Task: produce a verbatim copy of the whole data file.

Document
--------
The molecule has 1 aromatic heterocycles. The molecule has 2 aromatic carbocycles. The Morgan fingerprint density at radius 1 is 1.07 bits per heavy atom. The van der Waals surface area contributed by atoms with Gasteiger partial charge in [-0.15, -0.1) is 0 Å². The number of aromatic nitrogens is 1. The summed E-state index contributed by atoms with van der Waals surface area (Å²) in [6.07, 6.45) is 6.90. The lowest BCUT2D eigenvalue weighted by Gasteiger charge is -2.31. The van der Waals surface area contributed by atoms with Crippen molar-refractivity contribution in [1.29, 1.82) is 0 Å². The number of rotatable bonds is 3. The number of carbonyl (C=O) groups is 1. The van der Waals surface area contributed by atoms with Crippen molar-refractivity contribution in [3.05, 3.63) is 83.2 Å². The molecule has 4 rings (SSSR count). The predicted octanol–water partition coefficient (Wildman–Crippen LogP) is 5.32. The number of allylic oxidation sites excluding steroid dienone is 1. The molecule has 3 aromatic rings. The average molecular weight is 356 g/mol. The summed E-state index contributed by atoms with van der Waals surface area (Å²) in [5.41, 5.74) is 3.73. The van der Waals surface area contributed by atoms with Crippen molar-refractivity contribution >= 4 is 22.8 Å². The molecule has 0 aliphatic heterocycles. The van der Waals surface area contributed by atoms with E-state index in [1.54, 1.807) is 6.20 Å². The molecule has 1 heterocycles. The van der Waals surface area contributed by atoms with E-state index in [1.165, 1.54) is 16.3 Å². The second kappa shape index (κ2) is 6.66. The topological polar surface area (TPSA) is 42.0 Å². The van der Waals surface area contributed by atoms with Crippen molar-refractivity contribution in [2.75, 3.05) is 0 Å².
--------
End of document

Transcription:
The molecule has 1 aromatic heterocycles. The molecule has 2 aromatic carbocycles. The Morgan fingerprint density at radius 1 is 1.07 bits per heavy atom. The van der Waals surface area contributed by atoms with Gasteiger partial charge in [-0.15, -0.1) is 0 Å². The number of aromatic nitrogens is 1. The summed E-state index contributed by atoms with van der Waals surface area (Å²) in [6.07, 6.45) is 6.90. The lowest BCUT2D eigenvalue weighted by Gasteiger charge is -2.31. The van der Waals surface area contributed by atoms with Crippen molar-refractivity contribution in [1.29, 1.82) is 0 Å². The number of rotatable bonds is 3. The number of carbonyl (C=O) groups is 1. The van der Waals surface area contributed by atoms with Crippen molar-refractivity contribution in [3.05, 3.63) is 83.2 Å². The molecule has 4 rings (SSSR count). The predicted octanol–water partition coefficient (Wildman–Crippen LogP) is 5.32. The number of allylic oxidation sites excluding steroid dienone is 1. The molecule has 3 aromatic rings. The average molecular weight is 356 g/mol. The summed E-state index contributed by atoms with van der Waals surface area (Å²) in [5.41, 5.74) is 3.73. The van der Waals surface area contributed by atoms with Crippen molar-refractivity contribution >= 4 is 22.8 Å². The molecule has 0 aliphatic heterocycles. The van der Waals surface area contributed by atoms with E-state index in [1.54, 1.807) is 6.20 Å². The molecule has 1 heterocycles. The van der Waals surface area contributed by atoms with E-state index in [1.165, 1.54) is 16.3 Å². The second kappa shape index (κ2) is 6.66. The topological polar surface area (TPSA) is 42.0 Å². The van der Waals surface area contributed by atoms with Crippen molar-refractivity contribution in [2.75, 3.05) is 0 Å².